In the over 80 percent of ASD cases with an identifiable cause, the uncertainty about the causes increases the emotional burden for families and poses limitations to the comprehension of the biology and the ability of scientists to develop targeted therapies.
Current Status of Genetic Research
Ongoing genetic studies are revealing the complexity and diversity of the genetic landscape of ASD: About 100 genes and 50 chromosomal abnormalities have been discovered so far, but 500-1,000 genes are estimated to contribute to risk. Increasingly sophisticated genomic technologies that analyze all genes in the genome, using a method called whole-exome sequencing (WES), are helping scientists discover new genes that contribute to risk for ASD. Scientists use these tools to uncover genetic differences in the DNA of individuals with ASD and individuals without ASD called genetic variation. Researchers are creating large groups and programs to coordinate these efforts, share data, and accelerate discoveries. One example is the Autism Sequencing Consortium (ASC) which was founded in 2010 and is led by Dr. Joseph Buxbaum. The ASC is a collaboration of over 20 international research groups with the immediate goal of analyzing exomes from 20,000 participants, with the ultimate intent of identifying genetic factors in a larger proportion of individuals with ASD.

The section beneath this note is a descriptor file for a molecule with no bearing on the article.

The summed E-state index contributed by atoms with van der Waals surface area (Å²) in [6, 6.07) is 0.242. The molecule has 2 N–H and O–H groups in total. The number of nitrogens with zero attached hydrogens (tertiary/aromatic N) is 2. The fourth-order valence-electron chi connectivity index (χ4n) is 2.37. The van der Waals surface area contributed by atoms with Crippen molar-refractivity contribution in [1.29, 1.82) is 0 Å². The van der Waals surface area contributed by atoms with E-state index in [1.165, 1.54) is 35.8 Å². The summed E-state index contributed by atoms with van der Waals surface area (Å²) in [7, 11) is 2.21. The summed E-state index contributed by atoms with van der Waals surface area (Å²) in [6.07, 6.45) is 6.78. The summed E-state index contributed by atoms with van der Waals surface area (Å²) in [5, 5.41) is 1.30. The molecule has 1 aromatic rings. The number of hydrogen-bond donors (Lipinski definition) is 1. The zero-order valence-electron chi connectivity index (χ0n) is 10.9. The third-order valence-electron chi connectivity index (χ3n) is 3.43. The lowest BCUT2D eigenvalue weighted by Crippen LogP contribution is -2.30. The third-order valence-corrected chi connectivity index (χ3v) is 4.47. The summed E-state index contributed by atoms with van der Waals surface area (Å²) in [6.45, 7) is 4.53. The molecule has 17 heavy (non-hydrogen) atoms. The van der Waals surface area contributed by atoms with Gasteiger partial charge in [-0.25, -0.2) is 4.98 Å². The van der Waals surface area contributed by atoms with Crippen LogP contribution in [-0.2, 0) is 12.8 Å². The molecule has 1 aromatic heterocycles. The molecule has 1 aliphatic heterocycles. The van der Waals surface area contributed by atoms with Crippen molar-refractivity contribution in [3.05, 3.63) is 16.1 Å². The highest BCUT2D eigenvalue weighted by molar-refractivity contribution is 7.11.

In the last two years, several WES studies of autism have uncovered genetic variation in about 18 percent of patients with ASD. To enhance the rate of gene discovery, many studies use “trios” (examining the child with autism and his or her biological parents); comparing the child’s DNA with the parents’ DNA allows for the identification of new (“de novo”) mutations. These are DNA changes that neither parent possesses but that occurred in the sperm or eggs of the parents. This has the advantage of pinpointing potentially harmful mutations among the abundant genetic variation present in all genomes, even those of healthy individuals. Studies with the trio design performed on 1,000 families have revealed that about 6 percent of patients carry rare, de novo single-nucleotide mutations that disrupt the function of a specific gene, thereby causing the loss of the function played by the protein encoded by the gene. Complementary studies have shown that in 5 percent of ASD cases the disruptive mutations are inherited from both parents or from the mother in affected boys with mutations in genes located on the sex chromosome X. Another 7 percent of affected individuals carry a small CNV (microscopic deletion or duplication of DNA segments involving one or more genes), occurring as de novo or transmitted from the parents.
So, just in the past two years, scientists have shown that the technique of WES alone can make a genetic finding in 18 percent of individuals with autism. Two very large WES studies seeking to identify many dozens of ASD genes are currently being completed and will likely be published in 2014.
Joseph D. Buxbaum, PhD, is a world-recognized molecular geneticist and director of Mount Sinai’s Seaver Autism Center for Research and Treatment, which is conducting several clinical trials based on gene discovery in ASD. Silvia De Rubeis, PhD, is a Seaver Postdoctoral Fellow in the Seaver Autism Center for Research and Treatment.